The largest ever man-made unreinforced concrete breakwaters designed to resist the action of waves on coastal structures to have been produced by automated factory process has been successfully completed in Aberdeen.
A new factory is 15 metres high and 120 metres long and has been specially constructed to support the £350 million Aberdeen harbour expansion project, which is due for completion in 2020.
The facility is home to a carousel production system, which will be used to manufacture around 9,000 breakwater-blocks – known as accropodes – that will be used as the outer armour for the north and south breakwaters.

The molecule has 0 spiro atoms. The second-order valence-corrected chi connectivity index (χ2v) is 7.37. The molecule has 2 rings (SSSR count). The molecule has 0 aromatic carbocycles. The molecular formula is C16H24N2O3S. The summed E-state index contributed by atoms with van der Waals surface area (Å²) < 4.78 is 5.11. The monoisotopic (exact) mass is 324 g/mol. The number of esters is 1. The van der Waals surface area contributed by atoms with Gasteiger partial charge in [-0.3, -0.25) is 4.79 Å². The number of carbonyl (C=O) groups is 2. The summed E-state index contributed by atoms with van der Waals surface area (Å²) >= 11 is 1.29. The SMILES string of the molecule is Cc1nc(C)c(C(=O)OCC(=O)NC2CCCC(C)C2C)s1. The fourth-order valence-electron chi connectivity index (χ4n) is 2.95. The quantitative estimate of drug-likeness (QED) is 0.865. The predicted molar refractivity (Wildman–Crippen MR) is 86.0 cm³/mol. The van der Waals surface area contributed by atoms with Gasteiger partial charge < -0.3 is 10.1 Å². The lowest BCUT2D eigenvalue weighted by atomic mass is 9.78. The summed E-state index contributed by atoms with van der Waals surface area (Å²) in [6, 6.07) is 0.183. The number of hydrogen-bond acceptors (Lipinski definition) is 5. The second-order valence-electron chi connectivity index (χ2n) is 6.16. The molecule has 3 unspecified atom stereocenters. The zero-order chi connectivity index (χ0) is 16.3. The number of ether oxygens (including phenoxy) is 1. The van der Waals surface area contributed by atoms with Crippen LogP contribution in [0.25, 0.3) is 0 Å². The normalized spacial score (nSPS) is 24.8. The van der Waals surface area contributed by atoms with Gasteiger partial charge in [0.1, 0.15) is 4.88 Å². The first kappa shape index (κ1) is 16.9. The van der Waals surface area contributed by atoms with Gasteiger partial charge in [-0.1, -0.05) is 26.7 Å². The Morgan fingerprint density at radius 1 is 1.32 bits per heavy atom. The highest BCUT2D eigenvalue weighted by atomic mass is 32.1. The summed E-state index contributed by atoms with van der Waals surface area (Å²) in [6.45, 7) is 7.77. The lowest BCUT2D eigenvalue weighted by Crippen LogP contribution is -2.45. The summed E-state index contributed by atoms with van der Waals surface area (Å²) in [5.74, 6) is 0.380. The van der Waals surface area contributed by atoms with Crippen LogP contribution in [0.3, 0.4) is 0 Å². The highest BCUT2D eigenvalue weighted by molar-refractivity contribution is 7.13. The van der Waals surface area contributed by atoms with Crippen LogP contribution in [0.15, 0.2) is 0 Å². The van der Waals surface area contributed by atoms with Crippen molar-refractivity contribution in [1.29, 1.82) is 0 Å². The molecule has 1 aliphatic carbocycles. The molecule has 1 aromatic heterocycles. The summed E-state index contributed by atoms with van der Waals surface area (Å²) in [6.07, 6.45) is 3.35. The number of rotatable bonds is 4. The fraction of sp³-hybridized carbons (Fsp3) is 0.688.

The first 16m3 accropode – which was completed just last week – is the largest to have been produced by an automated factory process.
Keith Young, Aberdeen Harbour Board’s engineering director, said: “The new temporary facility uses the latest automated technology to ensure a high quality of construction is maintained through each accropode and that they are produced as efficiently as possible.
“We have taken care to engineer these new accropodes to protect South Habour from a 1-in-200-year storm.”
In addition, the first caisson – one of the concrete ‘building blocks’ that will be used to start the closed-quay sections of the facility – has been constructed. The caisson, which is 50 metres long, 17 metres wide and 16 metres high, will be floated into position this summer after being transported from Spain.
15 May 2018